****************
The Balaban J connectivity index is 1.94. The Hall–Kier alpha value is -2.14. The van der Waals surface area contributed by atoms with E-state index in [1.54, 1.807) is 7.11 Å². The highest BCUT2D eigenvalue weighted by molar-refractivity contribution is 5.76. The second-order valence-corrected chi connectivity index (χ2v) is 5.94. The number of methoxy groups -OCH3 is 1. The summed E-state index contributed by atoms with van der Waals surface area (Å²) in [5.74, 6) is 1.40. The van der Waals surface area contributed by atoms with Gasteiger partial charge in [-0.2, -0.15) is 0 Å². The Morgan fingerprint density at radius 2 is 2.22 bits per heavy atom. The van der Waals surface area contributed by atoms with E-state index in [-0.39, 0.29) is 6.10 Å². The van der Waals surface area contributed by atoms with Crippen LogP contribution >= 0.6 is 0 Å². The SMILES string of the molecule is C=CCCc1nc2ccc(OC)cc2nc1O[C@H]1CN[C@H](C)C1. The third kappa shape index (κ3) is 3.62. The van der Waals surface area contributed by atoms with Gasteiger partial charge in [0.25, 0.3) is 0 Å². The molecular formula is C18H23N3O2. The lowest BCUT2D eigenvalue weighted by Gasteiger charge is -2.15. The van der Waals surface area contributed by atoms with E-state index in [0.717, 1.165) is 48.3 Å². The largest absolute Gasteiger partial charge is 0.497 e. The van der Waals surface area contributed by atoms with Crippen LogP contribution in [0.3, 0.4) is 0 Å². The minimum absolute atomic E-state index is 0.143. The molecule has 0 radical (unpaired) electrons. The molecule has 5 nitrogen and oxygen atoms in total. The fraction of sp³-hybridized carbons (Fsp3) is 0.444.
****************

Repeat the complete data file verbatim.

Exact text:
The Balaban J connectivity index is 1.94. The Hall–Kier alpha value is -2.14. The van der Waals surface area contributed by atoms with E-state index in [1.54, 1.807) is 7.11 Å². The highest BCUT2D eigenvalue weighted by molar-refractivity contribution is 5.76. The second-order valence-corrected chi connectivity index (χ2v) is 5.94. The number of methoxy groups -OCH3 is 1. The summed E-state index contributed by atoms with van der Waals surface area (Å²) in [5.74, 6) is 1.40. The van der Waals surface area contributed by atoms with Gasteiger partial charge in [-0.2, -0.15) is 0 Å². The Morgan fingerprint density at radius 2 is 2.22 bits per heavy atom. The van der Waals surface area contributed by atoms with E-state index in [-0.39, 0.29) is 6.10 Å². The van der Waals surface area contributed by atoms with Crippen LogP contribution >= 0.6 is 0 Å². The SMILES string of the molecule is C=CCCc1nc2ccc(OC)cc2nc1O[C@H]1CN[C@H](C)C1. The third kappa shape index (κ3) is 3.62. The van der Waals surface area contributed by atoms with Gasteiger partial charge in [0.25, 0.3) is 0 Å². The molecular formula is C18H23N3O2. The lowest BCUT2D eigenvalue weighted by Gasteiger charge is -2.15. The van der Waals surface area contributed by atoms with E-state index in [0.717, 1.165) is 48.3 Å². The largest absolute Gasteiger partial charge is 0.497 e. The van der Waals surface area contributed by atoms with Crippen LogP contribution in [0.3, 0.4) is 0 Å². The minimum absolute atomic E-state index is 0.143. The molecule has 0 radical (unpaired) electrons. The molecule has 5 nitrogen and oxygen atoms in total. The fraction of sp³-hybridized carbons (Fsp3) is 0.444.